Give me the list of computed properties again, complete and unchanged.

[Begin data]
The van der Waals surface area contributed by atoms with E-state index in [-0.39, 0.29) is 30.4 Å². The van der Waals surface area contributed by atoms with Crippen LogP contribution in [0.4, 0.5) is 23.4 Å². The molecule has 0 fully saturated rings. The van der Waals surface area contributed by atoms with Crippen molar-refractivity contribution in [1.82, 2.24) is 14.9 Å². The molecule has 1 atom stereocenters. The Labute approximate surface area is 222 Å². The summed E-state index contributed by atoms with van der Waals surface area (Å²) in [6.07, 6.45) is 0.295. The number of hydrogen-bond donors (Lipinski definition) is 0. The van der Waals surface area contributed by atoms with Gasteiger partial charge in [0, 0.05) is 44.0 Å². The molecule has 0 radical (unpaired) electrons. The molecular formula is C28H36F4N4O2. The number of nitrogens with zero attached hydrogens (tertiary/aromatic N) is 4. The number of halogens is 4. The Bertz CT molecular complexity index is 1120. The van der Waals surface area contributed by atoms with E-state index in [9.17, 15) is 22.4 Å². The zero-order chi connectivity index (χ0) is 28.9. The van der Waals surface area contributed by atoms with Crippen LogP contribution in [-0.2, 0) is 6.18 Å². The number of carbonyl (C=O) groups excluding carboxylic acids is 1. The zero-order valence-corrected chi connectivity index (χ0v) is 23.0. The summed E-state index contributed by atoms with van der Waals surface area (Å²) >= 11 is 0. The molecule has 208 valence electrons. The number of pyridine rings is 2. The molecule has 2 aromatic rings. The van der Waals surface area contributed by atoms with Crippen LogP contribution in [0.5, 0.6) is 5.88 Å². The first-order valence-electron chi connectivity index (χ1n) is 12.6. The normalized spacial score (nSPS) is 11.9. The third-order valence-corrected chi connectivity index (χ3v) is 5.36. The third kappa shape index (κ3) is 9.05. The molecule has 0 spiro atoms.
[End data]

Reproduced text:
The van der Waals surface area contributed by atoms with E-state index in [-0.39, 0.29) is 30.4 Å². The van der Waals surface area contributed by atoms with Crippen LogP contribution in [0.4, 0.5) is 23.4 Å². The molecule has 0 fully saturated rings. The van der Waals surface area contributed by atoms with Crippen molar-refractivity contribution in [1.82, 2.24) is 14.9 Å². The molecule has 1 atom stereocenters. The Labute approximate surface area is 222 Å². The summed E-state index contributed by atoms with van der Waals surface area (Å²) in [6.07, 6.45) is 0.295. The number of hydrogen-bond donors (Lipinski definition) is 0. The van der Waals surface area contributed by atoms with Gasteiger partial charge in [0, 0.05) is 44.0 Å². The molecule has 0 radical (unpaired) electrons. The molecular formula is C28H36F4N4O2. The number of nitrogens with zero attached hydrogens (tertiary/aromatic N) is 4. The number of halogens is 4. The Bertz CT molecular complexity index is 1120. The van der Waals surface area contributed by atoms with E-state index in [9.17, 15) is 22.4 Å². The zero-order chi connectivity index (χ0) is 28.9. The van der Waals surface area contributed by atoms with Crippen LogP contribution in [-0.2, 0) is 6.18 Å². The number of carbonyl (C=O) groups excluding carboxylic acids is 1. The zero-order valence-corrected chi connectivity index (χ0v) is 23.0. The summed E-state index contributed by atoms with van der Waals surface area (Å²) >= 11 is 0. The molecule has 208 valence electrons. The number of pyridine rings is 2. The molecule has 2 aromatic rings. The van der Waals surface area contributed by atoms with Crippen LogP contribution in [0.5, 0.6) is 5.88 Å². The first-order valence-electron chi connectivity index (χ1n) is 12.6. The normalized spacial score (nSPS) is 11.9. The third-order valence-corrected chi connectivity index (χ3v) is 5.36. The third kappa shape index (κ3) is 9.05. The molecule has 0 spiro atoms.